The biggest short-term inflation risk that I see right now is the wage-price loop, due to a labour shortage, as economies exit from lockdowns. Wages in many areas are increasing to entice the workforce back – and higher disposable income tends to increase demand for goods and services, making prices rise. Rising prices then increase demand for higher wages, which can create a pricing loop that potentially only ends when interest rates rise.
Monetary policy and investment strategy
While we continue to expect the current inflation shock to prove transitory, we have to admit that “transitory” has become harder to define as inflation has continued to surprise to the upside.
This is setting the scene for central banks to normalise monetary policies – in fact inflation is currently higher than it was during previous periods of monetary policy tightening. The Federal Reserve is expected to make an announcement on slowing its asset purchases at its November policy meeting, with the tapering process to start shortly after and finish by the middle of next year.
There was also a shift forward in interest rate expectations from the Fed’s interest rate-setting committee, with the first hike potentially as early as 2022. In addition, at its September policy meeting, the Bank of England signalled that it may be the first of the major central banks to raise interest rates, possibly before year-end, although we expect it will more likely occur in 2022.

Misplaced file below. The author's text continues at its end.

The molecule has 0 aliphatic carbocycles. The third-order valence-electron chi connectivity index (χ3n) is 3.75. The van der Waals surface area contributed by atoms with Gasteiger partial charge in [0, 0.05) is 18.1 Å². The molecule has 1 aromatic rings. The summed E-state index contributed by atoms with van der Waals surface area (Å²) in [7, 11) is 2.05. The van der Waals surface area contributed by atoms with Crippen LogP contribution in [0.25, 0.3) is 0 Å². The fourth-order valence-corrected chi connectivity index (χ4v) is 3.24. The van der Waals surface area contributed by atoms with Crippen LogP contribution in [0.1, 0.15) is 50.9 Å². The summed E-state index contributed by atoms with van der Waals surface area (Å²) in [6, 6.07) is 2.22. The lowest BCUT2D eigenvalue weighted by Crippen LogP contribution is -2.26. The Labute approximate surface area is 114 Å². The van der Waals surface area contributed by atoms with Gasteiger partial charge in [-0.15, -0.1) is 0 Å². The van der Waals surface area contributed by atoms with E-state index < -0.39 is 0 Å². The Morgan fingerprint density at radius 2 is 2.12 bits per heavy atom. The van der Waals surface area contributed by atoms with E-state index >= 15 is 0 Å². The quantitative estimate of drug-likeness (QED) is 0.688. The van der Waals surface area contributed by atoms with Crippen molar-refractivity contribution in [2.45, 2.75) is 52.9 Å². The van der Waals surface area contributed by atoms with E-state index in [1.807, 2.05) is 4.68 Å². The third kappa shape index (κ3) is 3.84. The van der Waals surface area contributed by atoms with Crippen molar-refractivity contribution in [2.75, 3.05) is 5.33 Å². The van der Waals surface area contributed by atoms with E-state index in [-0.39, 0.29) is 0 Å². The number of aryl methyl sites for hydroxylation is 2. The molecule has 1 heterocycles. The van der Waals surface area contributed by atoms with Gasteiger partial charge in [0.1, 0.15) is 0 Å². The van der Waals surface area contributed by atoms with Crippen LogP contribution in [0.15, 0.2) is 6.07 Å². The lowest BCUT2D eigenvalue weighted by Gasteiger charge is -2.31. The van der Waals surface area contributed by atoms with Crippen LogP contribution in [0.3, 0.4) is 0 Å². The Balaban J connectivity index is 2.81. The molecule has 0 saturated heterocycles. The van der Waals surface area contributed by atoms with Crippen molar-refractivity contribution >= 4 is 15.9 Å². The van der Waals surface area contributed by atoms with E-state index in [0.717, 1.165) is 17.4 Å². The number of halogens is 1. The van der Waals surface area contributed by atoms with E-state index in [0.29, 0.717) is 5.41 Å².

Given this backdrop, my preference is to hold inflation-linked bonds at the front end of the yield curve – those with shorter maturities - which are potentially better shielded against higher interest rates.
I also favour short-duration inflation-linked bonds because they have historically had a greater sensitivity to commodity prices. In addition, their total return is more closely correlated to inflation indexation, which we expect to remain supportive in the coming month as inflation continues to be a hot topic.
In the Eurozone, it looks as if quantitative easing has been a permanent feature of monetary policy while inflation is remaining relatively low. This is another risk however, as at some point, policy will change. Holding short-dated French and German government bonds can be a proxy for higher inflation breakevens – the difference between the nominal yield on a fixed-rate investment and the real yield on an inflation-linked bond - while potentially protecting against a policy shift.
In the US, I prefer hold one to two-year Treasury Inflation-Protected Securities (TIPS) for the positive carry from the bonds’ inflation indexation, but I would rather remain underweight in five-year and longer TIPS that I believe are exposed to the tapering of asset purchases.
Looking back at 2021 so far, the inflation shock has been massive. Earlier this year, economists were expecting Euro area inflation to peak around 1.5% while it is now likely to peak well above 4%. While we believe that inflation will ultimately prove to be transitory, this year proves that it can surprise to the upside without warning. For now, maintaining a level of inflation protection in investment portfolios looks to be one of the most potentially appropriate strategies even in the face of the expected upcoming monetary policy normalisation.